When I found out you needed a kidney transplant, I was really scared. I didn't tell you that I was scared at the idea of your no longer being around. But that's the world I live in now. No Michael Hogan.
I wish so much that I had made the time to see you during my visits to the Bay Area this past summer. But with all the family obligations and the other now seemingly trivial plans, I told myself there would be an opportunity to catch you during my next visit. Well, lesson learned. I know that you would tell me not to feel bad. You would say there's no way I could have known what would happen.
I keep thinking about the last time we saw each other. I had just finished running Bay to Breakers in May. As soon as I showered and changed, I took a cab over to UCSF to see you. Mister, I cannot believe you actually thought we could go out to lunch while being hospitalized for post-transplant/kidney-rejection issues! Watching you sitting on your hospital bed, I was stunned by how much weight you had lost. As Eric said, we know you loved that but it was still off-putting. But what amazed me even more was how focused you were on others during your recovery. First off, I didn't bring you anything. But you thought to ask your roommate to go get me a cupcake and cake pop from a local bakery as well as that gift certificate to Baker & Banker Restaurant. I still have no idea why you thought I was the one who deserved gifts. I haven't used that certificate. I had been saving it because it felt only right to take you there for dinner. Sucks that isn't going to happen. Presents aside, I was even more touched when I asked you how Eric was doing after donating his kidney. While Eric had already been out of the hospital and back to daily living for some time, you said you wished everyone would lavish attention on him instead. You said he's the one who made the sacrifice. The best thing people could do for you was to send goodwill and gifts his way.
For all the times you drove me to new levels of exasperation, you never failed to impress me with your kindness, consideration and charm. I remember in 10th grade, we had a joint birthday party at my house for all our friends with November birthdays and I told you that my mom would cook separate food for you because while everyone was OK with pizza, you loved Chinese. So, you thought to show up with a bouquet of flowers for her. Not bad for 16 years old, Mr. Hogan. I also remember during our senior year, it bugged the hell out of you that I was still getting picked up after school by my mom because I had no car of my own. So you took it upon yourself to offer you and Dennis as my personal drivers. I still don't understand that, LOL, but that was one of your quirks that added to the Mike-ness of you.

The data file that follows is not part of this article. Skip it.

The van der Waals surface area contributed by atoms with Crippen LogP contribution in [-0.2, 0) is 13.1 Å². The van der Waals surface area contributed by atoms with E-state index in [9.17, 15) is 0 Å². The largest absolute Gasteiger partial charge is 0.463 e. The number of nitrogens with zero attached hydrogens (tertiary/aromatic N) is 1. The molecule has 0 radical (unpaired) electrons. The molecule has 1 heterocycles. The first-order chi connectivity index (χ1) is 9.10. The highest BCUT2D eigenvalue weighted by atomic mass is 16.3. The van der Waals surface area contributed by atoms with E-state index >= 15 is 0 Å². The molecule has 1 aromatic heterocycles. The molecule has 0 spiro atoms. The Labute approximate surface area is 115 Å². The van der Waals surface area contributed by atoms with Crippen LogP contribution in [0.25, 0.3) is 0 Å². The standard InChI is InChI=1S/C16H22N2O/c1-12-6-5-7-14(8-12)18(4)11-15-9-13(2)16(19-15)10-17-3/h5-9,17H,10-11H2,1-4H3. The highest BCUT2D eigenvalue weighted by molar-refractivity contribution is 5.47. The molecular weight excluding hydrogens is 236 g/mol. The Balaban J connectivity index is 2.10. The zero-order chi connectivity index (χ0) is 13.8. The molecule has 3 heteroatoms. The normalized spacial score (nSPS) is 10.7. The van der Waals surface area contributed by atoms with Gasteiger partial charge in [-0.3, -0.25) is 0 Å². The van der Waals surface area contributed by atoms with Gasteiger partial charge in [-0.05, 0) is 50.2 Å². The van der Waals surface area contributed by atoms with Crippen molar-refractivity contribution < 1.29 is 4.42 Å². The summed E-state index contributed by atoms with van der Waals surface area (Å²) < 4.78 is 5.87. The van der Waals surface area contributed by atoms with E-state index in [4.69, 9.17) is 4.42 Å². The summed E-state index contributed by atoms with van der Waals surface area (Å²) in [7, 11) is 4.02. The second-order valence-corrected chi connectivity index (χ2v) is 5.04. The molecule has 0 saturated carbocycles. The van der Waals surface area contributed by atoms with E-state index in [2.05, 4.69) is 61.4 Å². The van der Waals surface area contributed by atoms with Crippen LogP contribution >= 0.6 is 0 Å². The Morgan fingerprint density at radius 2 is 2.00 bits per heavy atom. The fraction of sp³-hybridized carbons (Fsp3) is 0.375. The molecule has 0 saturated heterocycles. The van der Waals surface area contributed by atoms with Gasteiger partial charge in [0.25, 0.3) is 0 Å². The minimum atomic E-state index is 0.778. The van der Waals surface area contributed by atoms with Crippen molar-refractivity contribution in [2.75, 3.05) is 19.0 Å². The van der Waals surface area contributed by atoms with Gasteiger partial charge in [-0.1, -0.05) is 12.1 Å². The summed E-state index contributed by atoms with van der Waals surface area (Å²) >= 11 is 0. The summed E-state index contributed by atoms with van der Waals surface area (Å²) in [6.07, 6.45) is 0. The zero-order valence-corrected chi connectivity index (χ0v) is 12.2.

I know you used to worry too much that if you didn't hear back from a friend -- old or new -- by phone, email, text, etc., it meant they might not want to hang out with you or didn't care about you. I'm not sure if you ever grew out of that completely. But if you saw all the lovely things people have written about you, you would know your concern was for nothing. You may be afraid that with your passing, everyone is going to just forget about you. But I can tell you, I've thought about you every day since your death. That will be true in 10 months and in 10 years.
While I mourn the loss of all the things you didn't get to do or be in your too-short time here, you'll be with me. I know I'll be somewhere and I'll ask "What would Mike think?" Your absence doesn't mean the end of our friendship. I hope you know that I love you very much.